More and more people are opening up about their struggles with mental health and we have all heard of the saying ‘it’s good to talk’, but there is still so much more that needs to be done in the workplace and society. From a health and safety perspective its wrong for employers to describe mental health as the new bad back and just another excuse for people to have time off work. The workplace has changed dramatically over the decades and with it has come a host of additional risks to our health and safety that are potentially having more of an impact on our daily lives.
For too long work design has concentrated on the physical risks and failed to consider the health and wellbeing of the individual carrying out the task. Simply just carrying out a risk assessment that doesn’t consider the mental health of the individual carrying out the task is a management failure. Worker involvement is in an employer’s best interest and designing the job in conjunction with the employee and safety rep will reap benefits in the long term. Just instructing an employee to just carryout a task that they are not happy with will only result in them putting themselves at risk due to an increase in their stress levels and a lack of concentration. So just asking someone to work from home without any support or regular contact from management may be putting due stress on individuals that might be feeling neglected, undervalued and isolated from their colleagues and missing working from a suitable office environment.
We must not fail to recognise that at some point in our lives that most of us will experience stress and depression and we can’t think that we are going to be immune. In my view health and safety reps have always been key-workers supporting their colleagues but unfortunately, they often neglect their own health and wellbeing. Safety reps do a fantastic job but with it comes a lot of pressure and stress carrying out the role, the day job and life outside of work. I am guilty when it comes to providing support for my work colleagues but also guilty of not asking for support when I desperately needed it.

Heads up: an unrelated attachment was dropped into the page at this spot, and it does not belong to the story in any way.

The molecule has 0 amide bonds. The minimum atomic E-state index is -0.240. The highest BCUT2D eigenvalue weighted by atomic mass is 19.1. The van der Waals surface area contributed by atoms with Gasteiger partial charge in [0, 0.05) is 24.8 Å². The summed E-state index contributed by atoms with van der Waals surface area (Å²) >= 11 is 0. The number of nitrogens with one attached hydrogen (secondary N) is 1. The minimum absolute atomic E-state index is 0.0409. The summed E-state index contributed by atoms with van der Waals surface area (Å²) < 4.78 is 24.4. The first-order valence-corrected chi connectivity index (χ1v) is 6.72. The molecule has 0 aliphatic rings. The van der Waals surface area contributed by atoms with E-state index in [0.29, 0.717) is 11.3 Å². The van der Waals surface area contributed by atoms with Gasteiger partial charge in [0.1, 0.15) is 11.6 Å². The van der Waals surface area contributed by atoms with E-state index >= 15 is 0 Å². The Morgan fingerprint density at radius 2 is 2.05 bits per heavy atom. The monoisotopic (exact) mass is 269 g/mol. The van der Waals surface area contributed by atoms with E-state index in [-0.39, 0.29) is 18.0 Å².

I have had my own demons to deal over the past few years and have experienced family members suffering with mental illness. Asking for help is the hardest step and for so long I felt embarrassed and scared to ask for help because of what other people may say or think, probably because of the health, safety and wellbeing role that I do. Even though I knew that within my own organisation they had the resources and support at my disposal to help any employee, I just did not want them to know.
One thing that you are not aware of when you become a workplace rep is that although there are many highs there are also many lows and when the lows outnumber the highs then things can quickly start to fall apart.
Whether it’s health and safety or mental health, workplace reps provide the support network for so many of their fellow workers and are doing a fantastic job raising mental health up the agenda, and encouraging more people to take the subject more seriously and stop the discrimination and victimisation experienced by some of our fellow workers suffering with a mental illness. But most importantly, workplace reps need to practice what they preach and not be afraid to ask for support.